Elon Musk’s SpaceX to launch satellites in lower orbit raising concerns over space monopoly

Israel talked of the risk of creation of  “de-facto monopolisation” in space as Musk’s company is among the first ones to create a large network of satellites.

Business tycoon Elon Musk is facing criticism from competitor Stephane Israel over his company SpaceX’ plan to launch thousands of satellites in the lower orbit of the planet. Israel, who heads the satellite launch company Arianespace has warned that such actions can lead to “de-facto monopolization” of space.

The disagreement is over Musk’s Starlink constellation project which plans to provide broadband connectivity to isolated places on Earth using satellites in space. Recently, the project received permission from the Federal Communications Commission(FCC), the communications regulatory body of the US, to place thousands of satellites lower than previously proposed.

According to FCC, reducing the altitude of satellites will be beneficial as it “will improve the experience for users of the SpaceX service, including in often-underserved polar regions”. It will also help to reduce space debris as the satellites will be easy to remove. However, the move has angered many competitors in the space industry including Amazon who say that a lower altitude will lead to more collisions and radio interference.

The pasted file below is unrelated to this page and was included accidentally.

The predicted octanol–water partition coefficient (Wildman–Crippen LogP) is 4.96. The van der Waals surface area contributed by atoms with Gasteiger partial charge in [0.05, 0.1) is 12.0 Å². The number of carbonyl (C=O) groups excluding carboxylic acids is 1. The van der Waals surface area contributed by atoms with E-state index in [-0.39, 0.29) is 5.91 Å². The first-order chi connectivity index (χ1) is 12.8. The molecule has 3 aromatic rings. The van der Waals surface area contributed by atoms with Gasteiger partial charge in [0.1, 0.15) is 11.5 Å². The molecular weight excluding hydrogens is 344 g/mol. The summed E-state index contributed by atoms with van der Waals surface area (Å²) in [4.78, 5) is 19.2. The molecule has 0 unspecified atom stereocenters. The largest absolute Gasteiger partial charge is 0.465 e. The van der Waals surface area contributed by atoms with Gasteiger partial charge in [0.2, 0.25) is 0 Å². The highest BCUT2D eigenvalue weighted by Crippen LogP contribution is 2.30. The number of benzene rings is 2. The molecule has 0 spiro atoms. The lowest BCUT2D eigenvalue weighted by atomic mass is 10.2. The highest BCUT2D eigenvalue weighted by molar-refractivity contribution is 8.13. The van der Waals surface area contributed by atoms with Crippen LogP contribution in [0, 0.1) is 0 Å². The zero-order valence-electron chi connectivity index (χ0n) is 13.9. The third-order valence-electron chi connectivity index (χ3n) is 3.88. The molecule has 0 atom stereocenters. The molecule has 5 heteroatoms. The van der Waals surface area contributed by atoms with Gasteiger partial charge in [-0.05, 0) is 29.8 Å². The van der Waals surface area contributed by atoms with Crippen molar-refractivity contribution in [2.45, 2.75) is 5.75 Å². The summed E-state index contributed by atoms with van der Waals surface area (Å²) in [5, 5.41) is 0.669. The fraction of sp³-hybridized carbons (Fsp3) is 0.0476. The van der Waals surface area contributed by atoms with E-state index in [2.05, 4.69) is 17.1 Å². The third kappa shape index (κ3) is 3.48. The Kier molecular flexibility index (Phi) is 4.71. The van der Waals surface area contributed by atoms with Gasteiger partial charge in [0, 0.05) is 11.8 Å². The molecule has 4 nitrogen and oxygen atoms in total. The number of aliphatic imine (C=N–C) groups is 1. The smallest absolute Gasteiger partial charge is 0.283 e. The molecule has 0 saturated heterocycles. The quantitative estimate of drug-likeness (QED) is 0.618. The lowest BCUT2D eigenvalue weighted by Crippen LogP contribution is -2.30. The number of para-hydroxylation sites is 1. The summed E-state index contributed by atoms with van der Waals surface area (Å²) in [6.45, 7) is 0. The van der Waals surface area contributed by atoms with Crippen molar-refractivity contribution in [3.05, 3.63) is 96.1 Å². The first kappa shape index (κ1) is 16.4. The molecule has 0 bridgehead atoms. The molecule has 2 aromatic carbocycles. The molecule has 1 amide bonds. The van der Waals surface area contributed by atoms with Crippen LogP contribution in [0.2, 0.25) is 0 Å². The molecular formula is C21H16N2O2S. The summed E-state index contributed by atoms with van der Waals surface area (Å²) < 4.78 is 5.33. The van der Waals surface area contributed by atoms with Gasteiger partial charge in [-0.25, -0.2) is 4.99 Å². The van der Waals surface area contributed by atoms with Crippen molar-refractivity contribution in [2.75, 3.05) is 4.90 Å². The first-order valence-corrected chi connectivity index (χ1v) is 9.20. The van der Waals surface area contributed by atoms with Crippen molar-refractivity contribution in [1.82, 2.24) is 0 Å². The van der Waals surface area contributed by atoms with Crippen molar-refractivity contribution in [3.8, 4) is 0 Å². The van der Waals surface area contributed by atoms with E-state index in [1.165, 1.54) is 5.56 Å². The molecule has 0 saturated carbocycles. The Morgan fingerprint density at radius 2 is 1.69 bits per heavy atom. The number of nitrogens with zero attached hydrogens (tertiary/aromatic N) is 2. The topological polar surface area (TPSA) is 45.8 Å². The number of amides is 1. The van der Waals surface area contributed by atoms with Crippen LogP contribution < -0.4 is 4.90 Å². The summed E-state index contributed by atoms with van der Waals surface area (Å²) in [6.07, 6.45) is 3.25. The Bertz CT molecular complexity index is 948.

Addressing a UN conference on sustainable space development goals, Stephane Israel said, “We want space to remain accessible for human activities….. but we refuse a Wild West space. It really is our responsibility to ensure that low orbit (less than 625 miles) above the Earth is sustainable long-term.”

According to Israel, about 35 per cent of all satellites in operation currently belong to Elon Musk alone. “And if you include satellites of more than 50 kilograms, that’s more than 50 per cent,” he added. He also talked of the risk of creation of  “de-facto monopolization” in space as Musk’s company is among the first ones to create a large network of satellites.

It is worth noting that the global space launch industry was valued at $13 billion in 2019 and is expected to rise further to $26 billion by 2027. The launches of SpaceX have put pressure on Arianespace to improve its own competitiveness.

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